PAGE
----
Brother and Sister by Joanna Trollope

Two years ago I thought I might not read another of Joanna Trollope’s novels, after I’d been rather disappointed by this one. On a recent library trip, though, I wanted something for immediate reading and, since her books are at the very least reliably easy to get into, I picked up Brothers and Sisters. In common with several of her other books, it turns on the repercussions that a decision has, not only on the person who makes it, but all of those around her, the ever-widening ripples caused by throwing quite a small pebble into the water. Nathalie, worried about her small daughter’s ear trouble, inflates her anxiety until it becomes a preoccupation with finding her birth mother, and establishing her origins. Unfortunately, she insists that her brother David, also adopted, must take part in the quest and since he has always been under Nathalie’s thumb, he agrees, despite the disquiet of his wife Marnie.

Emotional upheaval ensues, not only for Nathalie and David, but for their families and even for the employees of the business run by Nathalie’s husband. Nathalie is only concerned, too, with finding the two women who gave birth to unwanted babies – she lacks the imagination to foresee the possible destruction which she may be bringing down on them, and their own families. Yes, emotional growth may be possible, but does Nathalie have the right to choose it for everyone else?

This isn’t a subtle book, and it gives the issues a pretty cursory trot round the block. As usual, you want to give the main character, Nathalie, a good shake, and tell her to take a good look at what she has, but Trollope knows (and we know too) that people just don’t work like that. It’s a quick read, with just about enough depth to satisfy at the time (though some of the statements about adoption are trite enough to make you scream), but I couldn’t remember much about it within a couple of days of finishing it.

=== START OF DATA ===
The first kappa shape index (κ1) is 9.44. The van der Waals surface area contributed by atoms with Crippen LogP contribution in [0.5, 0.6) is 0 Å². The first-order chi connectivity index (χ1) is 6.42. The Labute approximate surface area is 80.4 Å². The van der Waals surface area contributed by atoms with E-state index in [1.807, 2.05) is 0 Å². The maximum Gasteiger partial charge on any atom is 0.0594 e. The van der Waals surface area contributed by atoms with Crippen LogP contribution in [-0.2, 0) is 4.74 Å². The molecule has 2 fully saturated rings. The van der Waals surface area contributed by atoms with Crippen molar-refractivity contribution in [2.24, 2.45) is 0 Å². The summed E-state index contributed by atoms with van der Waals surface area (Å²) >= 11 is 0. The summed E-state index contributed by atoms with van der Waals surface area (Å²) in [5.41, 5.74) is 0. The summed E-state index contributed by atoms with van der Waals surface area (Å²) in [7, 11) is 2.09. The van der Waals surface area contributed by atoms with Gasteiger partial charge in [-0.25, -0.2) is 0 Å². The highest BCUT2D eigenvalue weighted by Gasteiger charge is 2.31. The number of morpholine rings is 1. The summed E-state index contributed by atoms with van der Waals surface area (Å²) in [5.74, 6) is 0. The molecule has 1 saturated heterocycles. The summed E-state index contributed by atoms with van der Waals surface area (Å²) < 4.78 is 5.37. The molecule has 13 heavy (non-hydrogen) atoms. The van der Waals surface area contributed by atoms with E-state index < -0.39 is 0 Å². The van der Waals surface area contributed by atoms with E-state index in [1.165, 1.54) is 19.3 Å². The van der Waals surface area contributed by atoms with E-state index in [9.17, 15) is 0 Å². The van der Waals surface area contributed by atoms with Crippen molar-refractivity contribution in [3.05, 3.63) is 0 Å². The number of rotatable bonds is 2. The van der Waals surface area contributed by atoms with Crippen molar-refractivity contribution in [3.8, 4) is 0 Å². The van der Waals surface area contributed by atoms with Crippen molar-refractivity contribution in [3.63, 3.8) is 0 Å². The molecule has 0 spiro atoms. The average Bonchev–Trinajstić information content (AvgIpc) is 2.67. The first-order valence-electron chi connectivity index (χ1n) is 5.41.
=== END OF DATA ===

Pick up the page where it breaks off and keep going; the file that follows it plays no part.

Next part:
1. Hm - I am always a little wary of things that look like "issue books", and it sounds like this one isn't a good one to change my mind. :)

  2. I am leery of 'adoption' books since the experiences are so frequently negative or not realistic. Did I leave a comment here once about how much I loved JT's Other People's Children? It seemed to me to be 'spot on' as you might say. :<)

  3. I have been disappointed by her recent books too. Her earlier books showed great wisdom and good prose, I hope it returns. The last one, its name escapes me was very jagged.

  4. I read all of JT's early novels, but haven't picked up on any of her more recent work. To be honest, from what you say, I don't think this is going to tempt me back.

  5. Jenny, I think you're right!

    Nan, I liked that one *much* better. I'm a stepchild myself, and there was much in it that I recognised, and I thought she handled it with wisdom and sensitivity.

    Carole, I loved some of the earlier books - The Rector's Wife, for instance, took a very specific problem and dealt with it superbly. I've read it several times.

    TT, absolutely, don't try. I was looking for an easy read, but there are better things to do with your time.


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